Morning Edition for Wednesday, February 5, 2014

Syria Accused Of Stalling Disarmament Process

Wednesday is the deadline for the Syrian government to deliver hundreds of tons of toxic agents to a port, where they are to be taken out to sea and destroyed. Renee Montagne talks to Amy Smithson, senior fellow at the Center for Nonproliferation Studies at the Monterey Institute of International Studies, about the possible incentives driving the slow surrender.

Jordan Valley's Future At Stake In Mideast Peace Talks

The broad swath of fertile land next to the River Jordan is one of the many contentious issues in Palestinian-Israeli peace negotiations. The Israeli government says the area is vital for security, and Israeli troops must maintain a presence there even if the military pulls out of the more populated areas of the West Bank. Palestinians say they can't give up their breadbasket — nor what would be their only international border.
Bureaucracy and mammoth student loans weren't part of the package for Dr. Michael Sawyer's father and grandfather. Still, like them, he feels medicine is a calling. A fourth generation of Sawyers is thinking about whether to carry on the tradition.

U.S. Hockey Players Wear Armored Socks

The socks are made with materials including copper and Kevlar, more commonly used in body armor. The socks protect the skaters' lower legs from being slashed by the skates of rival players.
Researchers have found too much of a sweet tooth can be bad for our hearts. But limiting sugar is sometimes easier said than done because it's added to so many foods. Some of us, without even realizing it, eat an entire day's worth of sugar before we leave the house in the morning.
China officially shut down its re-education through labor camp system late last year. But critics say the change was mostly cosmetic and that the government still has a wide range of means to incarcerate critics without legal process.

One Prediction Of Sochi Doom That Hasn't Happened

There's plenty of snow for the Olympics. A massive, fully automatic snow-making system operated by a Michigan-based company comes complete with two man-made lakes to draw water from. The company says the snow that's been pumped so far could cover more than 900 football fields.

RadioShack Plans To Close 500 Stores

The Wall Street Journal reports the store closings will come within a few months, trimming about 11 percent of RadioShack's store base in the U.S.

Greek Parliament To Review Future Arms Deals

Greece has historically spent an outsized amount of its budget on military equipment — ostensibly to protect its border with historic rival Turkey. Between 2007 and 2011, Greece was Europe's largest importer of arms. But an ongoing investigation into the purchase of submarines has exposed high-level political corruption.
Microsoft's new CEO Satya Nadella is part of a wave of highly educated Indian immigrants who came to America a generation ago with expectations back home that they would succeed. Nadella has done just that and more, taking the reins of one of the world's top companies.

Some Journalists Complain About Sochi's Hotels

In advance of the opening ceremonies of the Winter Olympics, journalists have been arriving at Sochi area hotels. And they've immediately started complaining on Twitter about shabby or unfinished buildings.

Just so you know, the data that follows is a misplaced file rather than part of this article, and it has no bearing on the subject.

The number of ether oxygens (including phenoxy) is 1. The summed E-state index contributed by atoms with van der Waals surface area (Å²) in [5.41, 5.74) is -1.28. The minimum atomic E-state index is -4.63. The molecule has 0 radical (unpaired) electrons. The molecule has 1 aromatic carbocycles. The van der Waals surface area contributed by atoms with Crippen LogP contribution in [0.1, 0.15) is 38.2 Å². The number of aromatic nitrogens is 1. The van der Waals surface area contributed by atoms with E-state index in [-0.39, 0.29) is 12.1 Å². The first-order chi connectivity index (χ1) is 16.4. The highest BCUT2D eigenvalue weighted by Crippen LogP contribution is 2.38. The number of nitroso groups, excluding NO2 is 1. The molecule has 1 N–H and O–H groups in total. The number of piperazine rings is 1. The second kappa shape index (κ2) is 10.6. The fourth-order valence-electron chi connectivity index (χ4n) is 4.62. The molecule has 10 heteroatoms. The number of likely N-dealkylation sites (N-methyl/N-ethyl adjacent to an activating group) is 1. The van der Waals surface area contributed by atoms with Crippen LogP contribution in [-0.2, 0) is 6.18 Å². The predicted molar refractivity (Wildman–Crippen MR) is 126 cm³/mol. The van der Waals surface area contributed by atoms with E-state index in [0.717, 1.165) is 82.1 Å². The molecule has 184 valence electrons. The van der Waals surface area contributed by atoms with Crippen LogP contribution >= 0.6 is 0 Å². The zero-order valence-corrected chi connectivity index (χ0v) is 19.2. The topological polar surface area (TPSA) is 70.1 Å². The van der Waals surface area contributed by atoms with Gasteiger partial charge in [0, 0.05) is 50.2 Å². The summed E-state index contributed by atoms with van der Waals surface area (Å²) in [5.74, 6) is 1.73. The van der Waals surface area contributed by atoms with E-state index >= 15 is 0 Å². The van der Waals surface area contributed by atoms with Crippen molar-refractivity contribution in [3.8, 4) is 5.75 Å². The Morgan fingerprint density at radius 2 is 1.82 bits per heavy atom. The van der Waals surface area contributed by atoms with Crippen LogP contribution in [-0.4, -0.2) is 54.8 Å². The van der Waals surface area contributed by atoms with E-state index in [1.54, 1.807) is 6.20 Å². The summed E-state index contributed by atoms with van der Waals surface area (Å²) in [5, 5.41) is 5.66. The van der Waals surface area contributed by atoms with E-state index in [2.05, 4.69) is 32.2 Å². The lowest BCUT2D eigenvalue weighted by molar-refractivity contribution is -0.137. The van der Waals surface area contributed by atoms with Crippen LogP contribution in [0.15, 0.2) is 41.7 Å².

Target says it's "deeply sorry" for compromising data of up to 110 million customers. Appearing before lawmakers Tuesday, company executives backed a faster move to encrypted, chip-enabled cards to prevent future fraud.
The new Congressional Budget Office report gives ammunition to Republicans and puts Democrats on the defensive. It said the Affordable Care Act would reduce the number of full-time workers by more than 2 million by the year 2024. But as usual, the truth is more complicated than the headlines and press releases suggest.

100 Years Ago, Writer William S. Burroughs Was Born

He was a central figure of the Beat Generation whose influence extended beyond literature to rock music and visual arts. He lived all over the world but spent his last years in Lawrence, Kansas — he liked the quiet there and the opportunity to fish and hunt.

First Listen: Tinariwen's New Album, 'Emmaar'

How do you build on the reputation that has made your band the most visible ambassador of an entire people? For its seventh international album, Emmaar, Tinariwen has some striking ideas that were born out of both creativity and absolute necessity.

Police Post Selfie Online, Suspect Turns Himelf In

In Palm Beach County, Fla., someone stole a cell phone. Investigators used the phone's photo sharing settings to access its pictures and discovered the alleged thief had taken a shot of himself.

Science Guy Bill Nye Debates Creationist Ken Ham

Bill Nye, "The Science Guy," and Ken Ham "Answers in Genesis" squared off Tuesday night at the Creation Museum in Kentucky. The debate between the two men on the origins of the universe had been highly-anticipated.
A former army captain alleged to have participated in the 1994 Rwandan genocide is on trial in Paris, where the case might shed light on France's support of those involved in the massacre.

An Oscar Nominee, But Unwelcome At Home In Cairo

Jehane Noujaim's documentary The Square, which chronicles three years of political turmoil in Egypt, is the first film from that country to be nominated for an Academy Award. But the filmmaker has struggled to show the film in its home country.
Shaun White is back at the Olympics looking to win his third gold medal in snowboard halfpipe. He was going to try the new slopestyle event, but he announced on Wednesday that he would not compete in it.
Vladimir Putin's Olympics remind commentator Frank Deford of prescription medicine ads — the kind with the short list of benefits and long disclaimer.
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